You Can’t Tetris Your Way Out of Trauma

Two poems by Laura Villareal

You Can’t Tetris Your Way Out of Trauma


I was never good at Tetris.

I watch you move the L block,
turn it so it fits with I.

You don’t know I know
you’re trying to arrange memories
into an order that makes them disappear.
After the desert,
after the new scrap metal,
after we miraculously walk away,   	
       after we gather our things
the next day from a towing company
in a town with the name of a cartoon cat.
After months adjusting our spines.

You flinch when a car comes at our side,
before it rests at a stop.

I understand. The memories
like new blocks set before you
wondering where to put them,
how to turn them to fit comfortably
in your brain. They appear unexpectedly—
a peripheral glint of metal,
a sudden stop startles you.

I feel I should’ve been able
to out steer the inevitable.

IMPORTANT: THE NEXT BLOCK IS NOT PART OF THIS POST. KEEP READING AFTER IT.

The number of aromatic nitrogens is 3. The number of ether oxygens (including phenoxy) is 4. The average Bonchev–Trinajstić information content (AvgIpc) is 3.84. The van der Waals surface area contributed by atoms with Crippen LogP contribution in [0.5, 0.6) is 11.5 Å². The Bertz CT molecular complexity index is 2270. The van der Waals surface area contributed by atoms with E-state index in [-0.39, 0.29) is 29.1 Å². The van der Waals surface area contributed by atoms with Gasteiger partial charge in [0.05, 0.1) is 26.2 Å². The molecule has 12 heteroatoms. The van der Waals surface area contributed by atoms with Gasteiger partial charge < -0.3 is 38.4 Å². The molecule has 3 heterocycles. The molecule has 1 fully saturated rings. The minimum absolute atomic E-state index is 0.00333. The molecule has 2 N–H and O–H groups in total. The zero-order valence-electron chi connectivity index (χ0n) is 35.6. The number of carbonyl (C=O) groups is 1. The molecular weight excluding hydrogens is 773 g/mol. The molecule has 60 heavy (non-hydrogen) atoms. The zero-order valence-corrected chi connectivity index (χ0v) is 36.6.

I often wonder what would’ve happened
if you were driving—how you would’ve
reacted when that speeding car came.

You remind me alive
is the best scenario.

I watch you build with precision
ensuring nothing stacks too high

& isn’t that the key—
we keep everything just below the surface.


Miss the Forest for the Trees

The green brained ball is a horse apple,
my mother tells me. There are still many things I cannot name.

I age into unknowing. Older, less blazing eyed,
wonder is microscopic. But grief—

crystalline and innumerable—
shines everywhere.

Like the park I spent my youth in,
I have become a manicured wilderness.

A new bridge & paved paths,
the bordering forest now opens

as if calling me in. So I go.
Stories warn us to be wary

of the forest’s invitation
but once I heard a lion’s yawn

through low cedar trees
& I answered that call too.

We return to what we know
even if it’s become unfamiliar.

As I walk between thinned trees
I find a shelter made from their felled companions.

Sometimes I mistake shelter for the trees.
Sometimes I wonder if you understand me at all.

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